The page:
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8. Chrysler
> 2016 ACSI score: 79
> 2015 ACSI score: 74
> 2016 YTD sales: 167,151

Overall satisfaction among Chrysler owners has increased considerably since 2015. Still, the brand ranks among the worst in the auto industry for customer satisfaction. Dependability is one of the most important vehicle attributes to American motorists, and J.D. Power found that Chryslers are more prone to problems than most other vehicle makes.

7. Buick
> 2016 ACSI score: 79
> 2015 ACSI score: 80
> 2016 YTD sales: 148,845

While the rating of nearly every mass-market car brand improved on the 2016 ACSI survey, the rating of just two brands, Buick and maligned automaker Volkswagen declined. Buick’s rating dropped from a score of 80 in 2015 to 79 this year. The brand’s customer satisfaction score has not always been so poor. It was 88 in 2010, tied for the second highest rated brand that year.

6. Kia
> 2016 ACSI score: 79
> 2015 ACSI score: 78
> 2016 YTD sales: 442,544

Despite improving slightly compared to last year, the Korean automaker has one of the lowest customer satisfaction ratings of any car maker. So far this year, the Soul has overtaken the Optima as the company’s most popular model, selling nearly 100,000 units.

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5. Cadillac
> 2016 ACSI score: 79
> 2015 ACSI score: 80
> 2016 YTD sales: 103,918

While the auto industry’s total sales year to date through August rose by 0.6%, Cadillac’s U.S. sales fell by 6.2%. Luxury brands tend to receive higher customer satisfaction ratings, but Cadillac received one of the lowest scores in the ACSI, behind nearly every luxury brand as well as most mass-market brands.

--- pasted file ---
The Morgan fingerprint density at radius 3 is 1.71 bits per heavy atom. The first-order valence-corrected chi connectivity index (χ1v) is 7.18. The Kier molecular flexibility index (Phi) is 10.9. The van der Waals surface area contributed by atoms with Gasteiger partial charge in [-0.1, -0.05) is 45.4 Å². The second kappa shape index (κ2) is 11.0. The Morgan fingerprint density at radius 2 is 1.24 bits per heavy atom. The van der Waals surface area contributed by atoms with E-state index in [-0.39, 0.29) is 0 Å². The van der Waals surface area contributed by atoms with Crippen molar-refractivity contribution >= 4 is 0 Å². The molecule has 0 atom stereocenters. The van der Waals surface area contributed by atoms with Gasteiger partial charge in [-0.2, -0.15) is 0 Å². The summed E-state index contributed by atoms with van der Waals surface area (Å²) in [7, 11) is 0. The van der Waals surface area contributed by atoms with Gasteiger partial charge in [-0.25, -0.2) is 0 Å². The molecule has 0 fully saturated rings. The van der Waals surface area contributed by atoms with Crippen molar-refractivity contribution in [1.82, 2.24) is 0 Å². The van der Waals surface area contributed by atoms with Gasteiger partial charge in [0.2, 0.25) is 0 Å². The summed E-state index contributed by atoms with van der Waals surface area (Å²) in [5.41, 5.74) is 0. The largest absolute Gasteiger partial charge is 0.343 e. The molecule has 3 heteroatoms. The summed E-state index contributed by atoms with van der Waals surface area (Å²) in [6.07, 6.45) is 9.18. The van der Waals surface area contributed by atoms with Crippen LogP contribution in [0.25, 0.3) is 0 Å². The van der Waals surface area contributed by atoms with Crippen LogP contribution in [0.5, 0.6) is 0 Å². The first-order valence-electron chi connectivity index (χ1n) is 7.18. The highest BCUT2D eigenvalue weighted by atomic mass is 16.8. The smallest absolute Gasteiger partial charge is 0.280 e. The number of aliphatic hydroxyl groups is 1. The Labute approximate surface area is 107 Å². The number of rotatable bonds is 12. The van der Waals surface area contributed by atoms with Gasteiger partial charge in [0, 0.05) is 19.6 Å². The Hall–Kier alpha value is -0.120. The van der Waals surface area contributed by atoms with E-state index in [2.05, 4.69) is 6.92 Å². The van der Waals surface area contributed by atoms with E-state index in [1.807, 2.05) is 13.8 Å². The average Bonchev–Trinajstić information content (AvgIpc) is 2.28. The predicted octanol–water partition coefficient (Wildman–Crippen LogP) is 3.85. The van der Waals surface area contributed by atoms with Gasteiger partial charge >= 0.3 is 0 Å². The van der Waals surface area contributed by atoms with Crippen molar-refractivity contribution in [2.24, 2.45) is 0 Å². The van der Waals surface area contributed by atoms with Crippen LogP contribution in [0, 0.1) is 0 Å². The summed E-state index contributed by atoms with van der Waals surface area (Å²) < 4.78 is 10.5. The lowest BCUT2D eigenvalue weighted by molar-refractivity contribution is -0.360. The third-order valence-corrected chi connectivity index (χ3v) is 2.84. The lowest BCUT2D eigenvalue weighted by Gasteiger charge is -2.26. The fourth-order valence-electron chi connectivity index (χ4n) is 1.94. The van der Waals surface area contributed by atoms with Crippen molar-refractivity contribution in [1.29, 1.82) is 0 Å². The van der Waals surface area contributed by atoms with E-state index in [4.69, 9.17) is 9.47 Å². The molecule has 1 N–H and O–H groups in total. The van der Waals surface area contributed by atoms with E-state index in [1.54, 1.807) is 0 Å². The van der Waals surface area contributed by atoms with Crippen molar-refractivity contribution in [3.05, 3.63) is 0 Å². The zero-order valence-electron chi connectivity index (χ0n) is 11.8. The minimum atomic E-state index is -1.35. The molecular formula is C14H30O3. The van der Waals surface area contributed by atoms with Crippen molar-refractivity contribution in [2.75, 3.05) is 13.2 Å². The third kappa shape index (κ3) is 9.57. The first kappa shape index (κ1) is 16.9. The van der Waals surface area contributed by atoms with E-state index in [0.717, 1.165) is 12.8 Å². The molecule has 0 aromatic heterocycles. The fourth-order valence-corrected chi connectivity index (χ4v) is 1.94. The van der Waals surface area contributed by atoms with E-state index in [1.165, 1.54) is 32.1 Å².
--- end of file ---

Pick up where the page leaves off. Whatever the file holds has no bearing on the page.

4. Jeep
> 2016 ACSI score: 78
> 2015 ACSI score: 75
> 2016 YTD sales: 630,182

Dependability is one of the most important vehicle attributes for American motorists. According to studies published by both Consumer Reports and J.D. Power, Jeep is one of the least dependable and lowest quality vehicle makes. The company, which manufactures SUVs exclusively, is one of five American auto brands with especially low customer satisfaction ratings.

3. Dodge
> 2016 ACSI score: 78
> 2015 ACSI score: 76
> 2016 YTD sales: 355,998

Dodge’s customer satisfaction may be suffering because its vehicles are less reliable. In J.D. Power’s annual Vehicle Dependability study, Dodge had the most reported problems of any vehicle brand.

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2. Volkswagen
> 2016 ACSI score: 78
> 2015 ACSI score: 80
> 2016 YTD sales: 207,156

Volkswagen last year was caught cheating on diesel emissions tests. The ensuing scandal resulted in the company agreeing to pay $15 billion in compensation to U.S. customers. Not surprisingly, customer satisfaction among Volkswagen owners has declined in the past year and is now lower than all but one other brand. Sales for the German automaker have also declined through the first eight months of 2016 — by 13% from the same period last year.

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1. Acura
> 2016 ACSI score: 76
> 2015 ACSI score: 83
> 2016 YTD sales: 106,914

According to the 2016 ACSI survey, Acura owners report the worst customer experience of any major car brand. As is the case with many of the worst rated brands, Acura’s poor customer satisfaction may be reflected in poor sales. Year to date through August, sales at Honda’s luxury division fell by 8.9%